In my time as a rugby league supporter, James Pickering remains my favourite-ever player. The big Fijian was sensational for Workington Town during their rise from division three to division one between 1992 and 1995. Amazingly, third-division Town managed to sign him while the reigning Winfield Cup champions, Canberra Raiders, wanted him. This interview was published in Thirteen in 2005
James, what are you up to at the moment?
I work for an excavation and development company here in Sydney and am assistant coach at the Sydney Bulls in the Jim Beam Cup. I played for them a few years ago and then retired. Then they got a new coach and was persuaded to come back and join the coaching staff.
You were recently named in an all-time Town XIII in Rugby League World. That must be very flattering?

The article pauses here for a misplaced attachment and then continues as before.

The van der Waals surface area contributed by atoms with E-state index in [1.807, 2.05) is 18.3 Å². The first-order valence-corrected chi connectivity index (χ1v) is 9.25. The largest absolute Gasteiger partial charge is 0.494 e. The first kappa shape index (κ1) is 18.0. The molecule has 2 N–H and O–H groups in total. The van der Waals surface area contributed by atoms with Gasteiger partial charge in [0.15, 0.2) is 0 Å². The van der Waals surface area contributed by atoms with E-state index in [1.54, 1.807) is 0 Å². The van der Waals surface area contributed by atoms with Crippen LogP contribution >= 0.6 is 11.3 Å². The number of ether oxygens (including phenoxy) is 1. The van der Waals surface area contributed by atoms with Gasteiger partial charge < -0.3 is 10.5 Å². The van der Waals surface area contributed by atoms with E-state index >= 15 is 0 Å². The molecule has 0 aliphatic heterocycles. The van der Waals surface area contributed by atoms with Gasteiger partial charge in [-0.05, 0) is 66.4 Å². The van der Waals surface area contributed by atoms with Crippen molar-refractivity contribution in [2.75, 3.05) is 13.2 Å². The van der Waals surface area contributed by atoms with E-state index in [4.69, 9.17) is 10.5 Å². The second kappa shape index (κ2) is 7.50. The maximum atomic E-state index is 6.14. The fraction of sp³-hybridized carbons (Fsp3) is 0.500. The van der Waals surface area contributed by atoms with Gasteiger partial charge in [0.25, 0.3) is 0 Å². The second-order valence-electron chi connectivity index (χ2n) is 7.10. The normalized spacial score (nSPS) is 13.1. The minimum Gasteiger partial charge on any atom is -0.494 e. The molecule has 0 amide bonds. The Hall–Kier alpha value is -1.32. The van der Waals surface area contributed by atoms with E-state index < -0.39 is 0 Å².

Oh really? For sure, that’s great. That’s unreal, very flattering. I suppose there were a lot of Workington heroes who had represented Great Britain.
What were your first impressions of England seeing as you made your debut in the winter of 1992 in the old English 3rd division?
My first impression was how cold it was! I’d never heard of Workington Town but it was obvious the club had a great history and I loved every minute. I’d never met a whole town so passionate about their football like them. I tell a lot of the young guys here about playing football in England with all the singing and the great atmosphere. They just don’t understand how fanatical English supporters are. I saw a lot of Europe and made heaps of friends over there.
You turned down a chance to play in the Winfield Cup to join Town didn’t you?